stephanie jones

Workers on the Horizon and the travesty of corporations looking for blame in individual workers…

In environmental issues, government, politics, work and workers on May 8, 2010 at 3:46 pm

On the front page of the NY Times today, begins a gut-wrenching story about the workers’ experiences as the BP oil rig “Horizon” exploded and went up in flames. Men ran to lifeboats, panicked, thought about their prized possession that was in their room and now headed to the bottom of the sea, grasped at their front pocket to see if a child’s picture was still there, and watched co-workers/friends/homemates’ black silhouettes jumping to their certain death from the burning flames.

Not unlike the horrifying stories of survivors from 9/11, but these stories haven’t seemed to make it into the minds of folks who may or may not be thinking about the oil spill…including mine, until today.

I have nearly cried over the environmental devastation of the oil spill (“oil spill” sounds so small really, like a “spill” of milk – far from the fiery explosion that killed people and brought on an unstoppable tidal wave of oil gushing from the ocean floor and already shutting down tourist towns along the Gulf of Mexico because folks are canceling their travel plans there, and already killing animals and draining the pockets of fishing fleets, and every other small business connected to industries related to the gulf. Nearly everything).

So, yes, I have been following some stories and have been left perplexed and wondering why there wouldn’t be multiple ways of stopping oil from gushing out of the ocean floor.

But I thought so little about the workers and life on an oil rig.

The younger brother who has lived most of his past five years at sea on the Horizon; The father who misses birthdays and soccer games and dance recitals but holds onto the pictures in his pocket and provides his family with a home and life; The boyfriend who might have taken this job because he couldn’t find anything else and knew that it paid better than any other job he could get anyway, even if he spends so many hours away at a time wondering if his girl still loves him and is being faithful.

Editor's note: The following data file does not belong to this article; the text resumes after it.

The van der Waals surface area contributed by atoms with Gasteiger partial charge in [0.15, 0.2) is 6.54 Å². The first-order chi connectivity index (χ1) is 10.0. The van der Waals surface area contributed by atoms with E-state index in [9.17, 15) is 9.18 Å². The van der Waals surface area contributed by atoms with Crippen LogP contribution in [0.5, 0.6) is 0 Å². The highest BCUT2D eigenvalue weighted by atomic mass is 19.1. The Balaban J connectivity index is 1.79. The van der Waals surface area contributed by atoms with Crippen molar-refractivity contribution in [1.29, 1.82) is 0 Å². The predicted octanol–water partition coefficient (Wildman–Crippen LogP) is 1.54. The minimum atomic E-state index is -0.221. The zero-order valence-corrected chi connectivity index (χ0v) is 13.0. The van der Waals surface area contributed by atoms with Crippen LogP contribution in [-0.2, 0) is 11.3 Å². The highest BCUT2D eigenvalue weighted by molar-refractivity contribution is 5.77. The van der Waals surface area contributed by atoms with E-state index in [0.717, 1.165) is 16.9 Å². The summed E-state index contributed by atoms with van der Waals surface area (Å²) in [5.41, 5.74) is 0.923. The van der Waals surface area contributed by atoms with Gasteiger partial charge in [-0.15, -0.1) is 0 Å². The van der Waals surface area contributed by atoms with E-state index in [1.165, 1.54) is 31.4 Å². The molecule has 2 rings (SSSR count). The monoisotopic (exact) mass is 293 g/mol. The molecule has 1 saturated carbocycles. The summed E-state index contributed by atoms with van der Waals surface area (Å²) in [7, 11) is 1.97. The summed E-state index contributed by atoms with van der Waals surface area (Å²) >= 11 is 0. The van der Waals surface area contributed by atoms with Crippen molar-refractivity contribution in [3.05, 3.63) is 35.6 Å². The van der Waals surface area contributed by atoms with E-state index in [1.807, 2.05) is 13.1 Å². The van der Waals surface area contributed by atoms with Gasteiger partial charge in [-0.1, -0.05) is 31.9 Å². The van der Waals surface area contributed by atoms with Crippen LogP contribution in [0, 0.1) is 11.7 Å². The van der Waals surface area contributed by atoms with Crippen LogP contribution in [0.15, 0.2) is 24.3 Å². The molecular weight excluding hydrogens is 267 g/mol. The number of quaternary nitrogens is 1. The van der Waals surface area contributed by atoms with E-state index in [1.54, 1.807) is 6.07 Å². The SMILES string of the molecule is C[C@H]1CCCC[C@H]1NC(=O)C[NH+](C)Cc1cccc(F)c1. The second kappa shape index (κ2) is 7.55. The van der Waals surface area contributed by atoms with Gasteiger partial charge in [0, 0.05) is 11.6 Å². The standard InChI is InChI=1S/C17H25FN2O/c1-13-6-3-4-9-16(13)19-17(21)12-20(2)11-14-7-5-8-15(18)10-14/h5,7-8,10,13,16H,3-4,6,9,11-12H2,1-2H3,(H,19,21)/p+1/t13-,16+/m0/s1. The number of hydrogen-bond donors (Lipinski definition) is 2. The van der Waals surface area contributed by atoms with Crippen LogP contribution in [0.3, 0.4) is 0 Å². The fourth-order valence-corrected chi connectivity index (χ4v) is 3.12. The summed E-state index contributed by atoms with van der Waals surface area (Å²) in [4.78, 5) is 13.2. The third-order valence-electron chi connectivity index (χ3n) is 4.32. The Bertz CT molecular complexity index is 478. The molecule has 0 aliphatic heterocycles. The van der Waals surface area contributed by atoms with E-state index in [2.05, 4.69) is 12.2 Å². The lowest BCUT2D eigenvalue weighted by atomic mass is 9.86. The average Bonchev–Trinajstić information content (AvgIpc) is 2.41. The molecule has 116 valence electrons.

It’s a kind of sacrifice that most of us cannot imagine and don’t even consider until a disaster happens. Most of us pump gasoline into our cars and we complain about the prices or the damage that is done to the earth in order to get oil and refine it to make gasoline or the billions of dollars we send overseas each year to purchase oil.

But when we pump our gas do we think about the workers who are on the front lines making a decent living to risk their lives finding oil? Do we think about the human toll (as well as the ecological toll) that it takes just to “find” and then retrieve the oil?

Do we think about how those workers are treated if something goes wrong? Their working conditions in their day to day lives? The sacrifices they make to provide the raw materials we need to live energy-driven lives?

I think about workers a lot – but until today I had not thought much about folks working in oil.

Following the harrowing nightmare of being engulfed in flames and assuming they would be killed, the oil workers were prohibited from calling home while BP folks got their ducks in a row. When they reached land, workers were immediately sat at tables with piles of forms in front of them to fill out and everyone was given a cup to pee in. Drug tests. Time to find the reason of the explosion, and from a corporate perspective, it must have been one of these workers who did something wrong.

Locating the problem in an individual rather than in a corporation or institution or policy or governance is worse than problematic – but it’s what corporations and institutions, and governments tend to do.

But in this case, as in most cases (the levees breaking after Hurricane Katrina comes to mind), the mostly powerless individual people who work and live through devastating events are not at fault for doing their job and trying to live their life. Instead, when we dig enough, we often find the fault lies in decisions made by powerful people higher up on the food chain – just like reports that BP did not follow federal regulator recommendations to install additional mechanisms that could stop oil from gushing…

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